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Contaminated cantaloupe lead to criminal charges

Cases involving food contamination are rarely prosecuted by the criminal justice system. Typically, a great deal of the "enforcement" of the food safety laws is done by private attorneys working for people who were injured by the food borne illness that was a result of  the food contamination.

In some cases of product liability, the recklessness and negligence is so great that a case  will be filed carrying criminal penalties by prosecutors. In Colorado this week, criminal charges were filed against the brothers who owned and operated a large cantaloupe farm that distributed listeria-contaminated fruit that killed 33 people across the country and left hundreds ill.

The U.S. Attorney charged them with six misdemeanor counts of introducing adulterated foods into the food supply. The penalties, if they are convicted could be up to a year in prison and $250,000 fine for each charge.

While their attorney argued they had cooperated with the investigation, the misdemeanor charges do not require they knew they were shipping contaminated cantaloupes. The prosecutors noted the importance of food distributers working to maintain the safety and the integrity of the food supply.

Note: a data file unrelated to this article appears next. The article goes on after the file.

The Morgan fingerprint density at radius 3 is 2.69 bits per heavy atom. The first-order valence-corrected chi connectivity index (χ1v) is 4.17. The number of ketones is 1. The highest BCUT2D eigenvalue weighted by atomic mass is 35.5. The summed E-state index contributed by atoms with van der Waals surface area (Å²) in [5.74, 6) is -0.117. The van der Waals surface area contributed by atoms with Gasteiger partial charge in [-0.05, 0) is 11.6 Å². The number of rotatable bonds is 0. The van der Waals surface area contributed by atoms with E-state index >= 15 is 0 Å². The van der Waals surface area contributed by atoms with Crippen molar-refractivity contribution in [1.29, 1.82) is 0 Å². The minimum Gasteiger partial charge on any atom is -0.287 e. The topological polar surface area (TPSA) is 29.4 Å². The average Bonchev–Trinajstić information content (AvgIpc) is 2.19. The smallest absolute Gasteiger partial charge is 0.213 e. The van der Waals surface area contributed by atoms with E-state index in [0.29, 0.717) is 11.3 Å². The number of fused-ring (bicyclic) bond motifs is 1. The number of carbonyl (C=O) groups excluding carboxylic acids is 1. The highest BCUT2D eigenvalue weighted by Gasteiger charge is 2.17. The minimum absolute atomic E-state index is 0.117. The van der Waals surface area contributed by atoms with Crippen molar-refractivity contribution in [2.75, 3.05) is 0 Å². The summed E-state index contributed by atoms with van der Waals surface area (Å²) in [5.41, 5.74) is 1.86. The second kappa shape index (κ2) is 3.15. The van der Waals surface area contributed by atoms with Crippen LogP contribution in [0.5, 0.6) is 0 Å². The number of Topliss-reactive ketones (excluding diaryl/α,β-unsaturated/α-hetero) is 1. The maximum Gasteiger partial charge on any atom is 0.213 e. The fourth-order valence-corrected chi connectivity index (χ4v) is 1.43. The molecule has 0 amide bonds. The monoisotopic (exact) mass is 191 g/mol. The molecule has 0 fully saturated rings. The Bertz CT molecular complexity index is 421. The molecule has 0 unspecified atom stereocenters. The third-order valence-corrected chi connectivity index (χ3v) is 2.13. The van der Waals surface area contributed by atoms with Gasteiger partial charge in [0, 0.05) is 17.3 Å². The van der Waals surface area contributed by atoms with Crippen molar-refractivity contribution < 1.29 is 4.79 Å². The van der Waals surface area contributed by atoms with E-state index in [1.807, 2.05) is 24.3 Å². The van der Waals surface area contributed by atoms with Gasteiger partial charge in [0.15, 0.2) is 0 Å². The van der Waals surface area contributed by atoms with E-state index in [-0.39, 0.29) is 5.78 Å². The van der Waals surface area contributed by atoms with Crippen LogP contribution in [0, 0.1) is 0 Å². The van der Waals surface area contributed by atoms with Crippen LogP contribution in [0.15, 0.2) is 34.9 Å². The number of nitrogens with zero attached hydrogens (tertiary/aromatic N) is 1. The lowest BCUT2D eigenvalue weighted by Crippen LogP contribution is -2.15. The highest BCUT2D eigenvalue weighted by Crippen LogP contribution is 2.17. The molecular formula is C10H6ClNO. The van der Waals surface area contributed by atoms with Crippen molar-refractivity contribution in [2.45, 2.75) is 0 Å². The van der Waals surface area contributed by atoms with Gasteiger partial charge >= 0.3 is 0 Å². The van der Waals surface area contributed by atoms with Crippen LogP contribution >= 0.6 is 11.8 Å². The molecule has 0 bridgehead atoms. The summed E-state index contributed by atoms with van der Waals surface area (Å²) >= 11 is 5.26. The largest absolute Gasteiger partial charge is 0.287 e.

The farm apparently used equipment that allowed dirty water to pool, which then contaminated the cantaloupes with listeria. Food safety advocates applauded the prosecution, as some businesses may see court cases and civil damages as merely a price of doing business.

Safety standards have to be increased as more and more food is produced by large industrial food processors and distributed nationwide. As this case demonstrates, broad distribution places thousands of consumers at risk when food is contaminated and current surveillance systems are inadequate to protect consumers.

Source: The Denver Post, "Colorado cantaloupe farmers charged by federal officials in fatal listeria outbreak," Michael Booth And Jennifer Brown, September 26, 2013

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